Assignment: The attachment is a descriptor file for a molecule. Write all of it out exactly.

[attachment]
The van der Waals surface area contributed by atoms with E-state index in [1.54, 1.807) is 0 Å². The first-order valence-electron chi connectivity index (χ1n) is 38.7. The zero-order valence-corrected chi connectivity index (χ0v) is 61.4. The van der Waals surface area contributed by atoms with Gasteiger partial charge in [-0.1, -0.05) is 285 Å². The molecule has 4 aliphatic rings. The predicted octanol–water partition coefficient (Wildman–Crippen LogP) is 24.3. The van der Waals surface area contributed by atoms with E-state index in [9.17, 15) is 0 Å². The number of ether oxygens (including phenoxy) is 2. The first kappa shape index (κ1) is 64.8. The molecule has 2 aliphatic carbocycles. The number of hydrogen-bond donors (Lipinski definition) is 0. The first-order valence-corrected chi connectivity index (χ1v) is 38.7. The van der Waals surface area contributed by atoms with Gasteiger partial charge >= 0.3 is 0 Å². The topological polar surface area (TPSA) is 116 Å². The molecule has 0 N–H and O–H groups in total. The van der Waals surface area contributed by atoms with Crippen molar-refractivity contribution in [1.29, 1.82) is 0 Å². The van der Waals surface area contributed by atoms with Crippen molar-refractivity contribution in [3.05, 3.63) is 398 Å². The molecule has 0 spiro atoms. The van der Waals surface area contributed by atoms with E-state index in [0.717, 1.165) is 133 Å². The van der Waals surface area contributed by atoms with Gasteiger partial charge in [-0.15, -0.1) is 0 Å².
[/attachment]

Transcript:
The van der Waals surface area contributed by atoms with E-state index in [1.54, 1.807) is 0 Å². The first-order valence-electron chi connectivity index (χ1n) is 38.7. The zero-order valence-corrected chi connectivity index (χ0v) is 61.4. The van der Waals surface area contributed by atoms with Gasteiger partial charge in [-0.1, -0.05) is 285 Å². The molecule has 4 aliphatic rings. The predicted octanol–water partition coefficient (Wildman–Crippen LogP) is 24.3. The van der Waals surface area contributed by atoms with E-state index in [9.17, 15) is 0 Å². The number of ether oxygens (including phenoxy) is 2. The first kappa shape index (κ1) is 64.8. The molecule has 2 aliphatic carbocycles. The number of hydrogen-bond donors (Lipinski definition) is 0. The first-order valence-corrected chi connectivity index (χ1v) is 38.7. The van der Waals surface area contributed by atoms with Gasteiger partial charge >= 0.3 is 0 Å². The topological polar surface area (TPSA) is 116 Å². The molecule has 0 N–H and O–H groups in total. The van der Waals surface area contributed by atoms with Crippen molar-refractivity contribution in [1.29, 1.82) is 0 Å². The van der Waals surface area contributed by atoms with Crippen molar-refractivity contribution in [3.05, 3.63) is 398 Å². The molecule has 0 spiro atoms. The van der Waals surface area contributed by atoms with E-state index in [0.717, 1.165) is 133 Å². The van der Waals surface area contributed by atoms with Gasteiger partial charge in [-0.15, -0.1) is 0 Å².